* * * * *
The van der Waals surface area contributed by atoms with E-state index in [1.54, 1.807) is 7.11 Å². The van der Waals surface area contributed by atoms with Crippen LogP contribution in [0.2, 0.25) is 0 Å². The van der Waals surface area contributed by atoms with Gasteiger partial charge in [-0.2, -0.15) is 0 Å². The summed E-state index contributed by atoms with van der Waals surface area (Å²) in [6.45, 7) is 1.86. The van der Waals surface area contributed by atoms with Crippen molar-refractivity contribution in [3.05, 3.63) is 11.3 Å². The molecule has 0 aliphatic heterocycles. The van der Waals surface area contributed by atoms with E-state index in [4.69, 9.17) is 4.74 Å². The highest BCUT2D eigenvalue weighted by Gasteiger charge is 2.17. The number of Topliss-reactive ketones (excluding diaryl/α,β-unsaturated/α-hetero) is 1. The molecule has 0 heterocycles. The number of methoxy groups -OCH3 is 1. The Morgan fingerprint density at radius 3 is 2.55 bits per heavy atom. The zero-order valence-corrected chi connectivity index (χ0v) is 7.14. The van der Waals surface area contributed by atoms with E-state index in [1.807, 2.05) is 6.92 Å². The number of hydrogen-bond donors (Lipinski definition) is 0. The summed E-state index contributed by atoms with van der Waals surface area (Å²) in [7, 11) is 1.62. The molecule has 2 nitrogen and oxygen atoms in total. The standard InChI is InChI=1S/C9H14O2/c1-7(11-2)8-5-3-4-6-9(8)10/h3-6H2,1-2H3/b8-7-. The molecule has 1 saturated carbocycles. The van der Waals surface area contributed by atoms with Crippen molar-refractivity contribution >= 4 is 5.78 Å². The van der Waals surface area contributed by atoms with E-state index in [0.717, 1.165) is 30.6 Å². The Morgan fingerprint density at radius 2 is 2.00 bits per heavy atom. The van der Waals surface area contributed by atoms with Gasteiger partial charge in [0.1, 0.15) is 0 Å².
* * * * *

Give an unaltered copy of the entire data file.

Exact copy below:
The van der Waals surface area contributed by atoms with E-state index in [1.54, 1.807) is 7.11 Å². The van der Waals surface area contributed by atoms with Crippen LogP contribution in [0.2, 0.25) is 0 Å². The van der Waals surface area contributed by atoms with Gasteiger partial charge in [-0.2, -0.15) is 0 Å². The summed E-state index contributed by atoms with van der Waals surface area (Å²) in [6.45, 7) is 1.86. The van der Waals surface area contributed by atoms with Crippen molar-refractivity contribution in [3.05, 3.63) is 11.3 Å². The molecule has 0 aliphatic heterocycles. The van der Waals surface area contributed by atoms with E-state index in [4.69, 9.17) is 4.74 Å². The highest BCUT2D eigenvalue weighted by Gasteiger charge is 2.17. The number of Topliss-reactive ketones (excluding diaryl/α,β-unsaturated/α-hetero) is 1. The molecule has 0 heterocycles. The number of methoxy groups -OCH3 is 1. The Morgan fingerprint density at radius 3 is 2.55 bits per heavy atom. The zero-order valence-corrected chi connectivity index (χ0v) is 7.14. The van der Waals surface area contributed by atoms with E-state index in [1.807, 2.05) is 6.92 Å². The number of hydrogen-bond donors (Lipinski definition) is 0. The summed E-state index contributed by atoms with van der Waals surface area (Å²) in [7, 11) is 1.62. The molecule has 2 nitrogen and oxygen atoms in total. The standard InChI is InChI=1S/C9H14O2/c1-7(11-2)8-5-3-4-6-9(8)10/h3-6H2,1-2H3/b8-7-. The molecule has 1 saturated carbocycles. The van der Waals surface area contributed by atoms with Crippen molar-refractivity contribution >= 4 is 5.78 Å². The van der Waals surface area contributed by atoms with E-state index in [0.717, 1.165) is 30.6 Å². The Morgan fingerprint density at radius 2 is 2.00 bits per heavy atom. The van der Waals surface area contributed by atoms with Gasteiger partial charge in [0.1, 0.15) is 0 Å².